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Words – choose what you mean

In blended family situations lawyers are often asked to draft a Will which gives the “new partner” the right to reside in the house for life.   Often the widowed partner is on a limited income and has little funds to cover the cost of repairs and may be struggling to pay rates.  If the Will stipulates that the right to live in the house is “on condition” that outgoings are paid as they fall due and that the partner must keep the home in repair, what happens if the partner fails to do so?  In a recent case of Nomchong v Vey-Cox [2019] NSWSC 1072 the Will specified that a daughter could live in the home “on condition that” she pay the rates, insure the property and keep it in good repair.  The Judge held that those words, in the context of the way in which the Will was written, were not a “condition subsequent” and did not mean that the daughter forfeited her right to live in the home if she failed to do so.  However, he did say that the Will created a “personal equitable obligation” meaning that the Trustee would have to threaten or commence legal proceedings for equitable compensation or specific performance to enforce the obligation.  A not very satisfactory result for all concerned.  The case also contains an interesting discussion about the level of repair required since the Will in question required the home to be kept in “good repair” which the Judge held required “some form of renewal”  and not just maintenance. Finally the case also considered whether the Trustee was obliged to use the funds set aside in the Will to pay for the maintenance.  The Will said that the Trustees could use the funds to “defray” any “costs incurred in or associated with the trusts” in the Will.   On a construction of the wording of this Will, it was held that there was no obligation to do so but they could do so if they wished.  The case is therefore a timely reminder to be very careful to draft clauses with enforceability in mind and to consider the wishes of the Testator.  The Testator’s over riding purpose, for example, may be to ensure that the partner has a place to live in for life and so expressing this purpose in the Will may assist the partner resist an argument that the right to live in the property has been lost.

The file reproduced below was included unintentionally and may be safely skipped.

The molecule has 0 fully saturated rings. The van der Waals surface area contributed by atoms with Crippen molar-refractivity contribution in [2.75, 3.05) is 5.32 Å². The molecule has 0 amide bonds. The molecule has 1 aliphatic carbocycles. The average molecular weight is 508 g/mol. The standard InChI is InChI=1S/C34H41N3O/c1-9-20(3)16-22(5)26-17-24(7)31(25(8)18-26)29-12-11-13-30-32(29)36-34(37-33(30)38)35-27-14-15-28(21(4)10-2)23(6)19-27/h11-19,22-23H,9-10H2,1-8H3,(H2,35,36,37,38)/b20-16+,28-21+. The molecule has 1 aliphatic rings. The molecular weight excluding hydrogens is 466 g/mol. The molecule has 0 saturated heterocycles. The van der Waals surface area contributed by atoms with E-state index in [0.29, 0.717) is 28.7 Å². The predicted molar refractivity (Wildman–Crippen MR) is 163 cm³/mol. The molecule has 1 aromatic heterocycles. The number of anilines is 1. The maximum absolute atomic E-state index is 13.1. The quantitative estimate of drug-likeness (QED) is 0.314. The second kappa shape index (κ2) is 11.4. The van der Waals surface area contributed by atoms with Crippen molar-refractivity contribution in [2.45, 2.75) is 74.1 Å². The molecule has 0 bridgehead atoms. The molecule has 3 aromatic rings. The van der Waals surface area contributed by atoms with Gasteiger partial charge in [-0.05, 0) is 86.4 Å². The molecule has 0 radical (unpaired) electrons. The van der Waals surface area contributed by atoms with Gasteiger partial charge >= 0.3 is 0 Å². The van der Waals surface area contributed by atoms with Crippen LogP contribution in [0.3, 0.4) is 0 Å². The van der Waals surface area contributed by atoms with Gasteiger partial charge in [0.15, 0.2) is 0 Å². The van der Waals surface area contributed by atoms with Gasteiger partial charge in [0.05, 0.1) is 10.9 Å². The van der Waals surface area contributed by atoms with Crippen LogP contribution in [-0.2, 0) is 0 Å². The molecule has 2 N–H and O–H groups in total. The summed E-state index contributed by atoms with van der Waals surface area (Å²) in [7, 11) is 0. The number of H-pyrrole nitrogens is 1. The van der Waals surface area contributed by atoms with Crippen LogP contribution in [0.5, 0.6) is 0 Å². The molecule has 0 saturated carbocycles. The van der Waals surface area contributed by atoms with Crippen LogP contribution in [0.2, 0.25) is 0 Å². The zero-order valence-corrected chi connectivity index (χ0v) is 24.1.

See Nomchong v Vey-Cox [2019] NSWSC 1072 (21 August 2019).

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